«Proceedings of the th 14 National Street Tree Symposium 2013 ISBN: 978-0-9806814-1-3 TREENET Proceedings of the 14th National Street Tree Symposium ...»
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Introduction The Eucalypts (genera Eucalyptus, Corymbia and Angophora) contain unique flora with over 700 species found throughout Australia (and its closest northern neighbours) and represent one of Australia’s greatest floral icons. Eucalypts play a vital role in all Australia’s ecosystems providing habitat for native birds, insects and animals. There are a great number of species that are seldom seen in cultivation, with ornamental flowers, leaves, buds, and fruit.
The majority of eucalypts available in the Australian nursery sector are grown from seed, with a small number of grafted varieties mainly from the Corymbia genus. Breeding and development programs will enable a wider range of ornamental eucalypts to become available to the Australian nursery and garden sector, with “design” of new hybrids and selection of superior forms. All selected forms must be clonally propagated to ensure genetic integrity, however, clonal propagation (including cutting production, grafting and tissue culture) is difficult in most eucalypts and can be genotype dependant. As published research to date has focused on a limited number of eucalypts, there exists a large gap in knowledge as to how the majority of ornamental species will respond to clonal propagation.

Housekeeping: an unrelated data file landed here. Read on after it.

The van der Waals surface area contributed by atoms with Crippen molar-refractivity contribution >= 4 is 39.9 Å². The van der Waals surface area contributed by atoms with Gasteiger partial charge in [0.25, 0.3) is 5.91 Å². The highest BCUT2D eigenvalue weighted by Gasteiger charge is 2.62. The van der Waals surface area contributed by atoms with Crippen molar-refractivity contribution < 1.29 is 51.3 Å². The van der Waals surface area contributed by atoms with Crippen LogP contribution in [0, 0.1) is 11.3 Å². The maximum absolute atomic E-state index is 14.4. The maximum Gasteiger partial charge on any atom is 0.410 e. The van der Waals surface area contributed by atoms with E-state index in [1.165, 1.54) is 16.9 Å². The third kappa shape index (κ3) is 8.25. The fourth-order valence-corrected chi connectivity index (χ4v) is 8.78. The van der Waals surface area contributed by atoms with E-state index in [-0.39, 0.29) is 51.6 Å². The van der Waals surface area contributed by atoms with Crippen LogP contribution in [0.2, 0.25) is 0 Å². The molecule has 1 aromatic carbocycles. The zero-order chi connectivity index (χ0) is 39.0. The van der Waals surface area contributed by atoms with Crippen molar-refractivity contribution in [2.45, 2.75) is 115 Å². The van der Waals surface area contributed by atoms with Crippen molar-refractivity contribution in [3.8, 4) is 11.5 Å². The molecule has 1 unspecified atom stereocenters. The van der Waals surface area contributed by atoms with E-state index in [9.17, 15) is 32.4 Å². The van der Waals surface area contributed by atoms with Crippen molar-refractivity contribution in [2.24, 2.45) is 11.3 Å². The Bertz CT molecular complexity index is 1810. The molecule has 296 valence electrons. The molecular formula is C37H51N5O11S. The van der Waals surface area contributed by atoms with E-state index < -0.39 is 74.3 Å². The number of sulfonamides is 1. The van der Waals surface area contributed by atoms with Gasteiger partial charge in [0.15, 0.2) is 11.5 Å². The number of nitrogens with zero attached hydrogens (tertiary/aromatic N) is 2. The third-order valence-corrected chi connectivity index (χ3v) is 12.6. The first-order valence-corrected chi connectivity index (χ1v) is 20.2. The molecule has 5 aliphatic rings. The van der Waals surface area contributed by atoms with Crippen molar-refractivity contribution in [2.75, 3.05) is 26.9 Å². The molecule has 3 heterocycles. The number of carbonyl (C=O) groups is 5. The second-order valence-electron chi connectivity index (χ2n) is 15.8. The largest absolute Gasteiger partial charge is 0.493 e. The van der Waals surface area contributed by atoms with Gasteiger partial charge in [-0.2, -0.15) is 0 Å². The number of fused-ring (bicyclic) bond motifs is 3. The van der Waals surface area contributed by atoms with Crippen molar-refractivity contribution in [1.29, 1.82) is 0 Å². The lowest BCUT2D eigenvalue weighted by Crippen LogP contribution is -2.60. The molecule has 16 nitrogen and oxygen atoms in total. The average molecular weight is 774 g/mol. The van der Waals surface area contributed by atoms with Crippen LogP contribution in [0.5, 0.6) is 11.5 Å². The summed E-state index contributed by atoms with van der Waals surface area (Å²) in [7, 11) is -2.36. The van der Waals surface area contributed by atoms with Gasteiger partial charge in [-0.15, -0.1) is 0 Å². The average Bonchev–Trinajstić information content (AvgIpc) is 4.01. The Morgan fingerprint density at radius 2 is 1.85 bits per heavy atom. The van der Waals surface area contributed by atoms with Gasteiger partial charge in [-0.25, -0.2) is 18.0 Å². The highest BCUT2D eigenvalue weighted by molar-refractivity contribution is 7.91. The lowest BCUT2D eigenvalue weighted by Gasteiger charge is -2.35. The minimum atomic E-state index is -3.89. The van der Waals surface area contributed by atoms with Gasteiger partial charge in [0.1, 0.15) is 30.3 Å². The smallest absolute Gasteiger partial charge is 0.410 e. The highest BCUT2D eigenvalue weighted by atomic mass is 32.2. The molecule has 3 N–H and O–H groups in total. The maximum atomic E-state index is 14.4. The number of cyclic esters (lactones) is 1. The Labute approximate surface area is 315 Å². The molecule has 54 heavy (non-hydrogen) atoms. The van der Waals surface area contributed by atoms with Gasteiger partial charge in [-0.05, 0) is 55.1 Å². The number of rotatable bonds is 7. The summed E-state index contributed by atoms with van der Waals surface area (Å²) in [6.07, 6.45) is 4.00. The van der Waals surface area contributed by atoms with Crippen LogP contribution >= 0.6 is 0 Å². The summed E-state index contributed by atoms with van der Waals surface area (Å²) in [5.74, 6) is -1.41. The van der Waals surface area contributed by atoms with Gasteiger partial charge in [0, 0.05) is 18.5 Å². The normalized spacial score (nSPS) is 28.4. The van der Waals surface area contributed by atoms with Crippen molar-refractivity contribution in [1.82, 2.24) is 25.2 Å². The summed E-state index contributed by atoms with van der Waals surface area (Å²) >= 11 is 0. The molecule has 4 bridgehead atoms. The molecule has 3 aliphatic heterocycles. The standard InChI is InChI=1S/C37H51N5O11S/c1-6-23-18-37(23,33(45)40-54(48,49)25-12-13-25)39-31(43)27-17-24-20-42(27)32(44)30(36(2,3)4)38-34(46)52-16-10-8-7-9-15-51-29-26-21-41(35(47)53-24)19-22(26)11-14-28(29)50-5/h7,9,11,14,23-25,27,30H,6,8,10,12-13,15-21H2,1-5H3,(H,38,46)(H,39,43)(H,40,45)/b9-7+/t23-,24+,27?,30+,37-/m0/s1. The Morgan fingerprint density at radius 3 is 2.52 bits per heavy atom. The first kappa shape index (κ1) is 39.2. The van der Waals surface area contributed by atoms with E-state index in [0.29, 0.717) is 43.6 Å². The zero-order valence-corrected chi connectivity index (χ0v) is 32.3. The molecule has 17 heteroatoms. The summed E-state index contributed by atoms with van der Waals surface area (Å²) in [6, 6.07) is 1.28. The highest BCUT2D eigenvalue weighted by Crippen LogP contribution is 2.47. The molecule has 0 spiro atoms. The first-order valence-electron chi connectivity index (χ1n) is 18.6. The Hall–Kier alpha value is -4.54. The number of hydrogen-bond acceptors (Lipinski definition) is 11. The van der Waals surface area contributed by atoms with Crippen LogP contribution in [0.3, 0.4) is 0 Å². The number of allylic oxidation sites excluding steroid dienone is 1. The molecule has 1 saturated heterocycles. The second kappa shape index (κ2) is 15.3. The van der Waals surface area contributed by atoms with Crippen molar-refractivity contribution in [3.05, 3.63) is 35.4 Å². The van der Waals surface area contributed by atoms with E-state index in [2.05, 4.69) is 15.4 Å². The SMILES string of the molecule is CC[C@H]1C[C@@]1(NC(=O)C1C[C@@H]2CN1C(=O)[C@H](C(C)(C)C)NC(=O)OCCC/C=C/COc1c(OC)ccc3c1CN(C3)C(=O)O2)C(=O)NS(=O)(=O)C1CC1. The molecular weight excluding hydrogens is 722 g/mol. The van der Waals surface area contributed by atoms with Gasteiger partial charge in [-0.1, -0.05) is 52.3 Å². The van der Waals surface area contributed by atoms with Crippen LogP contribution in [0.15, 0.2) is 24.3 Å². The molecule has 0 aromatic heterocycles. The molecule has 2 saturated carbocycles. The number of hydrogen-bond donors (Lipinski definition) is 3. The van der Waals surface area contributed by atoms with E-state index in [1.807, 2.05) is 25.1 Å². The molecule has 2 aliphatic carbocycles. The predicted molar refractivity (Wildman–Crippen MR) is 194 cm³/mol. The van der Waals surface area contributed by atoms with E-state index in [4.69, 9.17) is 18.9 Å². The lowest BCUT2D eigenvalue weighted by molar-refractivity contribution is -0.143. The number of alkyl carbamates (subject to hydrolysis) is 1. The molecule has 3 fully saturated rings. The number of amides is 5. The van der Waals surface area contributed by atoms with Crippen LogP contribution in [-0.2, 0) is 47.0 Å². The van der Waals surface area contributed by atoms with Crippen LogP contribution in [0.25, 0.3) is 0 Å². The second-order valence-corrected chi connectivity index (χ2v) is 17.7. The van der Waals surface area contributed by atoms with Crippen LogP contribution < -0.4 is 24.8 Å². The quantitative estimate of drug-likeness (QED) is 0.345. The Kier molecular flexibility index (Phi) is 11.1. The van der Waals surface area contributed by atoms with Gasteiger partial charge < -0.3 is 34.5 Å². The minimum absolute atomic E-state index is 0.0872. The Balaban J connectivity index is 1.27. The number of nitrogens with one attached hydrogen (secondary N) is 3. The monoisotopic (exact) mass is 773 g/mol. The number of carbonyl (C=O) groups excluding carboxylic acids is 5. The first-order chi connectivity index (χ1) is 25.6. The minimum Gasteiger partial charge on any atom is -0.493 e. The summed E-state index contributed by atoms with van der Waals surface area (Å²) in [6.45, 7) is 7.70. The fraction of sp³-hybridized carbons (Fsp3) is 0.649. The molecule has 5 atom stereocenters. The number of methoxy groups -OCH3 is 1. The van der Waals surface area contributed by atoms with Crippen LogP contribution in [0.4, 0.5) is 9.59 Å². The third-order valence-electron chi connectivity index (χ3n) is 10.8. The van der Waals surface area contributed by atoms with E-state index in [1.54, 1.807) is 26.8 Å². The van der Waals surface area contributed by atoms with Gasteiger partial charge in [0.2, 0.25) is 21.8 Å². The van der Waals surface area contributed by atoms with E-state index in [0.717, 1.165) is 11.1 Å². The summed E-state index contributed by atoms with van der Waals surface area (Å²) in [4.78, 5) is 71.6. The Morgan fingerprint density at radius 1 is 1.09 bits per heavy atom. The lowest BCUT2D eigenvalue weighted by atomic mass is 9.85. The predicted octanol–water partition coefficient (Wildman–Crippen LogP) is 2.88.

How can we make this iconic Australian tree genus into a happy suburbanite? Are „designer trees‟ the answer?
This paper will discuss the University of Adelaide’s Ornamental Eucalypt Development Program, what we have done, what we are doing, why we are doing it and what we will do in the future, to address these questions.
An example of a long term breeding program with lots of collaboration, funding, hard work and passion, that is starting to bear fruit.
The University of Adelaide’s Ornamental Eucalypt Development Program (OEDP) commenced in 1996 with PhD research by Dr Kate Delaporte. Her PhD studies looked at aspects of the development of eucalypts for ornamental horticulture, and generated hundreds of interspecific hybrids. These hybrids were planted in the Laidlaw Plantation, a two hectare site at Urrbrae, South Australia, which now contains over 800 putative hybrid eucalypt genotypes, as well as around 350 individuals from 30 different species planted for breeding purposes, and is a significant germplasm resource for the OEDP.